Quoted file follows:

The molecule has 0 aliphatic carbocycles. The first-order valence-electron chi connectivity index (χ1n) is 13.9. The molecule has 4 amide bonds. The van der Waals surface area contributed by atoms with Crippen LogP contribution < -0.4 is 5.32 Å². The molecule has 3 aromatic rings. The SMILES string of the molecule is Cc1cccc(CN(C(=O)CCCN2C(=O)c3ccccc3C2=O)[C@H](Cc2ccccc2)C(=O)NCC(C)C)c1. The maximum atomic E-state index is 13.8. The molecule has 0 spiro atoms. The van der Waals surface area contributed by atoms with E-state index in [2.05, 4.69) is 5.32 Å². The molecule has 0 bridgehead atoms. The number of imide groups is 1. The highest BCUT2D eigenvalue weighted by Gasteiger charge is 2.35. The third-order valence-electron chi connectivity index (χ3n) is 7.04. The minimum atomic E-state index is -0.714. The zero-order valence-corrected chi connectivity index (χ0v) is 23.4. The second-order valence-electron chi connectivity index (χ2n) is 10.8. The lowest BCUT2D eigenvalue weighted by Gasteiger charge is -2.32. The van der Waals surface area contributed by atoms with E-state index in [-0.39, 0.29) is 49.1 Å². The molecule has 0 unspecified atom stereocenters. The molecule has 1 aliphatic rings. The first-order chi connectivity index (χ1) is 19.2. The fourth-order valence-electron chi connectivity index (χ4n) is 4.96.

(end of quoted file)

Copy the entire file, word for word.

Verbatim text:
The molecule has 0 aliphatic carbocycles. The first-order valence-electron chi connectivity index (χ1n) is 13.9. The molecule has 4 amide bonds. The van der Waals surface area contributed by atoms with Crippen LogP contribution < -0.4 is 5.32 Å². The molecule has 3 aromatic rings. The SMILES string of the molecule is Cc1cccc(CN(C(=O)CCCN2C(=O)c3ccccc3C2=O)[C@H](Cc2ccccc2)C(=O)NCC(C)C)c1. The maximum atomic E-state index is 13.8. The molecule has 0 spiro atoms. The van der Waals surface area contributed by atoms with E-state index in [2.05, 4.69) is 5.32 Å². The molecule has 0 bridgehead atoms. The number of imide groups is 1. The highest BCUT2D eigenvalue weighted by Gasteiger charge is 2.35. The third-order valence-electron chi connectivity index (χ3n) is 7.04. The minimum atomic E-state index is -0.714. The zero-order valence-corrected chi connectivity index (χ0v) is 23.4. The second-order valence-electron chi connectivity index (χ2n) is 10.8. The lowest BCUT2D eigenvalue weighted by Gasteiger charge is -2.32. The van der Waals surface area contributed by atoms with E-state index in [-0.39, 0.29) is 49.1 Å². The molecule has 0 unspecified atom stereocenters. The molecule has 1 aliphatic rings. The first-order chi connectivity index (χ1) is 19.2. The fourth-order valence-electron chi connectivity index (χ4n) is 4.96.